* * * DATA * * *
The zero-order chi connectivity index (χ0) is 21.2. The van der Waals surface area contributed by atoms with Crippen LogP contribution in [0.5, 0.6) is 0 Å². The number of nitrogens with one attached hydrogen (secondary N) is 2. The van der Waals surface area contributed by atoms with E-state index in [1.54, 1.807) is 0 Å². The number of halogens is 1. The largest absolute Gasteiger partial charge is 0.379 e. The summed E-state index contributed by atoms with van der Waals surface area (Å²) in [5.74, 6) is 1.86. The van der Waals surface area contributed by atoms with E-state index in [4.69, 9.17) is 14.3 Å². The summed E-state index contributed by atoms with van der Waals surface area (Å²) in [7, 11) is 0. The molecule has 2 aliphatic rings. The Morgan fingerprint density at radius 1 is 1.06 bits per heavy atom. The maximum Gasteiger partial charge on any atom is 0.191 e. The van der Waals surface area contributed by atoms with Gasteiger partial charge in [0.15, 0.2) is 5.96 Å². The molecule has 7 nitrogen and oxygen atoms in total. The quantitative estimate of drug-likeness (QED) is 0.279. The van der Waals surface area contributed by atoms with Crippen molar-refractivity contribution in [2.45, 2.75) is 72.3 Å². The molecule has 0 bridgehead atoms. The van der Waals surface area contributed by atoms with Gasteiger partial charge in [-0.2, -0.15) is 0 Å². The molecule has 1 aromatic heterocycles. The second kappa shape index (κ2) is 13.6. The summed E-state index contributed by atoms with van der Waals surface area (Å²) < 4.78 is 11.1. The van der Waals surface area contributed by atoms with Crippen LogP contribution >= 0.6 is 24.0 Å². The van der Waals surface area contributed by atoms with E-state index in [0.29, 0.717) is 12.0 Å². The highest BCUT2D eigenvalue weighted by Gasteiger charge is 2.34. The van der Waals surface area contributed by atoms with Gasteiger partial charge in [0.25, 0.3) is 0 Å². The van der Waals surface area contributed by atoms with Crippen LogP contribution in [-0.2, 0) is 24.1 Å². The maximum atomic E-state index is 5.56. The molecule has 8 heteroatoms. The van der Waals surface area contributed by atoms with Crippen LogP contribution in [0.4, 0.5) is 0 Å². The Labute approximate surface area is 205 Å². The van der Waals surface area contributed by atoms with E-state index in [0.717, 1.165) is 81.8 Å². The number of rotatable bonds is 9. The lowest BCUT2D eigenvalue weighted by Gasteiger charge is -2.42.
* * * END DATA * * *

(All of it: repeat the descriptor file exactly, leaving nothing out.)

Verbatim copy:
The zero-order chi connectivity index (χ0) is 21.2. The van der Waals surface area contributed by atoms with Crippen LogP contribution in [0.5, 0.6) is 0 Å². The number of nitrogens with one attached hydrogen (secondary N) is 2. The van der Waals surface area contributed by atoms with E-state index in [1.54, 1.807) is 0 Å². The number of halogens is 1. The largest absolute Gasteiger partial charge is 0.379 e. The summed E-state index contributed by atoms with van der Waals surface area (Å²) in [5.74, 6) is 1.86. The van der Waals surface area contributed by atoms with E-state index in [4.69, 9.17) is 14.3 Å². The summed E-state index contributed by atoms with van der Waals surface area (Å²) in [7, 11) is 0. The molecule has 2 aliphatic rings. The Morgan fingerprint density at radius 1 is 1.06 bits per heavy atom. The maximum Gasteiger partial charge on any atom is 0.191 e. The van der Waals surface area contributed by atoms with Gasteiger partial charge in [0.15, 0.2) is 5.96 Å². The molecule has 7 nitrogen and oxygen atoms in total. The quantitative estimate of drug-likeness (QED) is 0.279. The van der Waals surface area contributed by atoms with Crippen molar-refractivity contribution in [2.45, 2.75) is 72.3 Å². The molecule has 0 bridgehead atoms. The van der Waals surface area contributed by atoms with Gasteiger partial charge in [-0.2, -0.15) is 0 Å². The molecule has 1 aromatic heterocycles. The second kappa shape index (κ2) is 13.6. The summed E-state index contributed by atoms with van der Waals surface area (Å²) < 4.78 is 11.1. The van der Waals surface area contributed by atoms with Crippen LogP contribution >= 0.6 is 24.0 Å². The van der Waals surface area contributed by atoms with E-state index in [0.29, 0.717) is 12.0 Å². The highest BCUT2D eigenvalue weighted by Gasteiger charge is 2.34. The van der Waals surface area contributed by atoms with Gasteiger partial charge in [0.25, 0.3) is 0 Å². The van der Waals surface area contributed by atoms with Crippen LogP contribution in [-0.2, 0) is 24.1 Å². The maximum atomic E-state index is 5.56. The molecule has 8 heteroatoms. The van der Waals surface area contributed by atoms with Crippen LogP contribution in [0.4, 0.5) is 0 Å². The Labute approximate surface area is 205 Å². The van der Waals surface area contributed by atoms with E-state index in [0.717, 1.165) is 81.8 Å². The number of rotatable bonds is 9. The lowest BCUT2D eigenvalue weighted by Gasteiger charge is -2.42.